Manure surpluses in agriculture, 1970-2018

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Since 2006, when a new fertiliser policy was introduced in the Netherlands, the nitrogen surplus in agriculture decreased by 14,7 percent. However, in 2018 the nitrogen surplus was somewhat higher than the years before. The phosphate surplus has virtually disappeared in the last few years.

Nitrogen surplus

In 2015 and 2016 nitrogen surpluses in Dutch agriculture were somewhat higher than in the years before, followed by a small decrease in 2017. In 2018 there was a quite big increase due to the long dry summer in the Netherlands. The trend has been downward since 1986, after having risen since 1970 due to an increase in intensive livestock farming. The maximum level was reached in 1986 and was subsequently reduced by half over the next two decades. Since 2006 the nitrogen surpluses were further reduced by 17,4 percent compared to 2017.
In the years 2011 up to 2017 58 percent of nitrogen input on agricultural land was absorbed in vegetable growing. In the 1990's this percentage was still around 47 percent. Since then the application of inorganic fertilisers and manure production have been reduced considerably. Also, more manure is being used outside the agricultural sector.

Phosphorus surplus

In 2017, the phosphorus surplus in agriculture has almost disappeared, which means that nearly 100 percent of phosphorus applied on agricultural land was used in crop growing. In contrast, in 2018 the surplus has increased due to the dry summer. On average, 89 percent of phosphorus was used during the period 2011-2015, as against 50 percent in the 1990s. In 2017 this number has increased up to 94 percent. Over the past 10 years, less phosphorus was applied on agricultural land, as a result of a reduced application of inorganic fertilisers. Also more manure was used outside the agricultural sector. For phosphorus the share of disposal outside the agricultural sector in the total of manure production was 24 percent between 2011 and 2018, versus approximately 6 percent in the 1990s.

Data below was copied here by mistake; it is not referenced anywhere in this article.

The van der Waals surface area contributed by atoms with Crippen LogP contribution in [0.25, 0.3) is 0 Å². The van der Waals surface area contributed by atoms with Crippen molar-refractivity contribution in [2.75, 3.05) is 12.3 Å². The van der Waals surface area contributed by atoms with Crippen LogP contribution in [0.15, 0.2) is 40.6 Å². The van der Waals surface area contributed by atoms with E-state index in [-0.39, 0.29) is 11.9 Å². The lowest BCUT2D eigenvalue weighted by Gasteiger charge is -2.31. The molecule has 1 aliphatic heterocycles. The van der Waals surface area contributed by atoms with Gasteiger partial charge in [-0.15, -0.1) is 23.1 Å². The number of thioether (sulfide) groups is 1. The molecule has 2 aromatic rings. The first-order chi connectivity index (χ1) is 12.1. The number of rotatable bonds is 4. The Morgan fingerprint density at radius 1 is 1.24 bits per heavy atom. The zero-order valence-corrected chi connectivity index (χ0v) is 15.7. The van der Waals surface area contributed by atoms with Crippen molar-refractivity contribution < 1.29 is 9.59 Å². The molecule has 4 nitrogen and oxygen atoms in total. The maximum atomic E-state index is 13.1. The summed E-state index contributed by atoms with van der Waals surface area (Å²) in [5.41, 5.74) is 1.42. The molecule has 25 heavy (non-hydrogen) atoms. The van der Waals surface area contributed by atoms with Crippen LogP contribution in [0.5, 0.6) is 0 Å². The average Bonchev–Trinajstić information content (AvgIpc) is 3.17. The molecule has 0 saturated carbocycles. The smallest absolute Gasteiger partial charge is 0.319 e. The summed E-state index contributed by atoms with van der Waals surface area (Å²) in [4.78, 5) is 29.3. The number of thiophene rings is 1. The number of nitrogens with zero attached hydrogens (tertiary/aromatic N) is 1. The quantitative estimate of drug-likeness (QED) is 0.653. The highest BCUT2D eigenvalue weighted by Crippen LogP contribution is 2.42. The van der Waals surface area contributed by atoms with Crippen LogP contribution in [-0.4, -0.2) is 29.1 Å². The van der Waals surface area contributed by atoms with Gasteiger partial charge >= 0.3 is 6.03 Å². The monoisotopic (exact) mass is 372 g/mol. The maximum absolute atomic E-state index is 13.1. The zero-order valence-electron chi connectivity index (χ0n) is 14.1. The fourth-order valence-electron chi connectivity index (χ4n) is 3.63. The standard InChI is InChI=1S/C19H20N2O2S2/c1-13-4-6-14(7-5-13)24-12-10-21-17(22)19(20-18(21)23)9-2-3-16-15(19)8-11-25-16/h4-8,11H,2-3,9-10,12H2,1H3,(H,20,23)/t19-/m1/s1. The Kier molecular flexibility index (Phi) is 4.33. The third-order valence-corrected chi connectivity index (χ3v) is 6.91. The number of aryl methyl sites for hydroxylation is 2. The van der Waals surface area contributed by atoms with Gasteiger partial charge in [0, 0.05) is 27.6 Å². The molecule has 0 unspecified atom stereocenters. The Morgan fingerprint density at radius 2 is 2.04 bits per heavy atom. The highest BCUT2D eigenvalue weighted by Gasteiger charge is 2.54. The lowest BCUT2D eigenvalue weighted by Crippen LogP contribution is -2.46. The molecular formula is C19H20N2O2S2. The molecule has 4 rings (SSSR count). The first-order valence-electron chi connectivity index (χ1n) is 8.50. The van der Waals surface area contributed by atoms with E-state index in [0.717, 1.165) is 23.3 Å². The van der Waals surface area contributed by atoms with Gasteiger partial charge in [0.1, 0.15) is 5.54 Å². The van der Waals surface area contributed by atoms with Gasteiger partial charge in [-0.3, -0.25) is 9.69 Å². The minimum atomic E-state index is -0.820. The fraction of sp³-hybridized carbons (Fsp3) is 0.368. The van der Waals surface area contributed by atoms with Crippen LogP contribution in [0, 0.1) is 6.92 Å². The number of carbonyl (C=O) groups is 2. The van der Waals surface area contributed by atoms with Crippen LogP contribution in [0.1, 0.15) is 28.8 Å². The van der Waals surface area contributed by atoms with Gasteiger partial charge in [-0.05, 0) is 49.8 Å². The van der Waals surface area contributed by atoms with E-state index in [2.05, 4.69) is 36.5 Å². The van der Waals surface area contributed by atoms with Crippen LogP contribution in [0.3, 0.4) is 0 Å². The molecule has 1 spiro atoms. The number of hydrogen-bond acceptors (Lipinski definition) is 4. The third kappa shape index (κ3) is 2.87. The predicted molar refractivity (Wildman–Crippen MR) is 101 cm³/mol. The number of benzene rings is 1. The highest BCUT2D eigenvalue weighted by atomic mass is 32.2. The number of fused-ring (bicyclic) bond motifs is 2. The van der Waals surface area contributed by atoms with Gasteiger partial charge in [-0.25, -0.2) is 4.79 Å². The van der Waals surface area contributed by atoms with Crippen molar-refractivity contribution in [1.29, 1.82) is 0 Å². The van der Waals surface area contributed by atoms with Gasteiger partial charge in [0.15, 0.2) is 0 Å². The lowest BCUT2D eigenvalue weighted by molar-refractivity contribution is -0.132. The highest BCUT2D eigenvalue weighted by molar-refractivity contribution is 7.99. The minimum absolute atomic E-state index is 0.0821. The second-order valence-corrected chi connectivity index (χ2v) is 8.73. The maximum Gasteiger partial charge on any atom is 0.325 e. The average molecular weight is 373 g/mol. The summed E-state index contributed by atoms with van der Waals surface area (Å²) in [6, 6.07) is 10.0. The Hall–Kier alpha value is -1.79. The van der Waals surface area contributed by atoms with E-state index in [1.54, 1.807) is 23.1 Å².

In 2006 a new fertiliser policy based on application criteria for fertilisers was introduced in the Netherlands. As a result application criteria became more strict between 2006 and 2017. Since 2010, application criteria for phosphorus have been made dependent on the concentration of phosphorus in the soil. Manure production was also restricted. In terms of nitrogen and phosphorus, the annual Dutch manure production is not allowed to exceed the 2002 level.


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Reference of this webpage

CBS, PBL, RIVM, WUR (2024). Manure surpluses in agriculture, 1970-2018 (indicator 0096, version 19,

) Statistics Netherlands (CBS), The Hague; PBL Netherlands Environmental Assessment Agency, The Hague; RIVM National Institute for Public Health and the Environment, Bilthoven; and Wageningen University and Research, Wageningen.